The ergonomic handle makes it easy to maneuver, and the product is equipped with a smartphone holder for added convenience. Thanks to dual-rotor technology, the Scotts Elite Spreader can distribute products twice as fast as some other products, allowing you to cover a large area in minimal time. What’s more, it spreads product evenly on a 6-foot path for accurate coverage. However, since the rotary spreader discharges in a line, stripes may appear on your lawn.
The soft plastic wheels roll smoothly on most terrain, and they’re filled with foam, which means they never go flat. However, the product struggles to glide over rough ground, and some material can become stuck in the tires.
Price at time of publish: $128
Best Budget: Scotts Turf Builder EdgeGuard Mini Broadcast Spreader
Pre-calibrated and fully assembled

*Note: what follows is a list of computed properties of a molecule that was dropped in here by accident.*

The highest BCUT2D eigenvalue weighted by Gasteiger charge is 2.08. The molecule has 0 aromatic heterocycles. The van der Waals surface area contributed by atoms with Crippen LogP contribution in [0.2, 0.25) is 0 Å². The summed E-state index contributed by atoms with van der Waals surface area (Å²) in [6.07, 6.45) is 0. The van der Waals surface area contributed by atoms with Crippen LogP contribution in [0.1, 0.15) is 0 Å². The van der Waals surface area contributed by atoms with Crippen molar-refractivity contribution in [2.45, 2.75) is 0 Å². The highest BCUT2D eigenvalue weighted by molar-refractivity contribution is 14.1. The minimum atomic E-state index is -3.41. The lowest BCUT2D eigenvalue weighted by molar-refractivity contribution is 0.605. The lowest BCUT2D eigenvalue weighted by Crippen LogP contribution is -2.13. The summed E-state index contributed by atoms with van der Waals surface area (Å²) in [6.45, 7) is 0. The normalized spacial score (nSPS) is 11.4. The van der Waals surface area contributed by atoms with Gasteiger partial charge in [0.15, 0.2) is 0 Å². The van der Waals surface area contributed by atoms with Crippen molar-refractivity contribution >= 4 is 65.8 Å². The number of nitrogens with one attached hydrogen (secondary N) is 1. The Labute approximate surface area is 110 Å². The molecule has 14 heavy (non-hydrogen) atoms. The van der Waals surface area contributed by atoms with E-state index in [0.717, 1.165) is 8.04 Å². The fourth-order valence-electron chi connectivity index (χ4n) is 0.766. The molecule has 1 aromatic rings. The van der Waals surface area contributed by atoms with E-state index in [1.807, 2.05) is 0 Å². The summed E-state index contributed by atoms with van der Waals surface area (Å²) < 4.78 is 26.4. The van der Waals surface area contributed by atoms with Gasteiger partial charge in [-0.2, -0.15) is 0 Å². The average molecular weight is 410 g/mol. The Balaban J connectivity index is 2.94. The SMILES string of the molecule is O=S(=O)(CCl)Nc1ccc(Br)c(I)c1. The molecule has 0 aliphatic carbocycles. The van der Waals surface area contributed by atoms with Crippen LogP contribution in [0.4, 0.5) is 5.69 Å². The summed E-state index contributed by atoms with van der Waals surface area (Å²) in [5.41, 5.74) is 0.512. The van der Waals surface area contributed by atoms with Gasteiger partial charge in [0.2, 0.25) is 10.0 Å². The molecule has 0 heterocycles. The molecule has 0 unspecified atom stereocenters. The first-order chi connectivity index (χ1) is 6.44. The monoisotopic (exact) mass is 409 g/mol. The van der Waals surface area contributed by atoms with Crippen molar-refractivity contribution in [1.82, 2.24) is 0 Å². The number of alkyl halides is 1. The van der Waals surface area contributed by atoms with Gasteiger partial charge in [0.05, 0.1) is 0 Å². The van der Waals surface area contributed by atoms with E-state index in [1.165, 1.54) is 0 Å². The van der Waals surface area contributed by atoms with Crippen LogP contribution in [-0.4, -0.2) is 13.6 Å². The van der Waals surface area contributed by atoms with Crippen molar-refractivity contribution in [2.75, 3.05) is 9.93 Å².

Folds down for easy storage
Not ideal for rough terrain
Wheels may block broadcast
At less than $50, the Scotts Turf Builder EdgeGuard Mini Broadcast Spreader is ideal for budget-friendly shoppers who need to complete light-duty jobs. The walk-behind fertilizer spreader holds up to 5,000 square feet (about the size of a basketball court) of lawn product, making it suitable for yards up to 10,000 square feet. Measuring 45.25 x 20 x 16 inches and equipped with a fold-down handle, this compact spreader is easy to store. At just 1 pound, it’s also lightweight and easy to maneuver.
The EdgeGuard Mini Broadcast Spreader is suitable for spreading seed, fertilizer, ice melt, and more, but the manufacturer notes it’s not to be used with rock salt. For accurate coverage, a control dial allows users to select the appropriate setting for the material they’re spreading. A curved hopper and dual-bladed agitator helps smooth application and make coverage more consistent.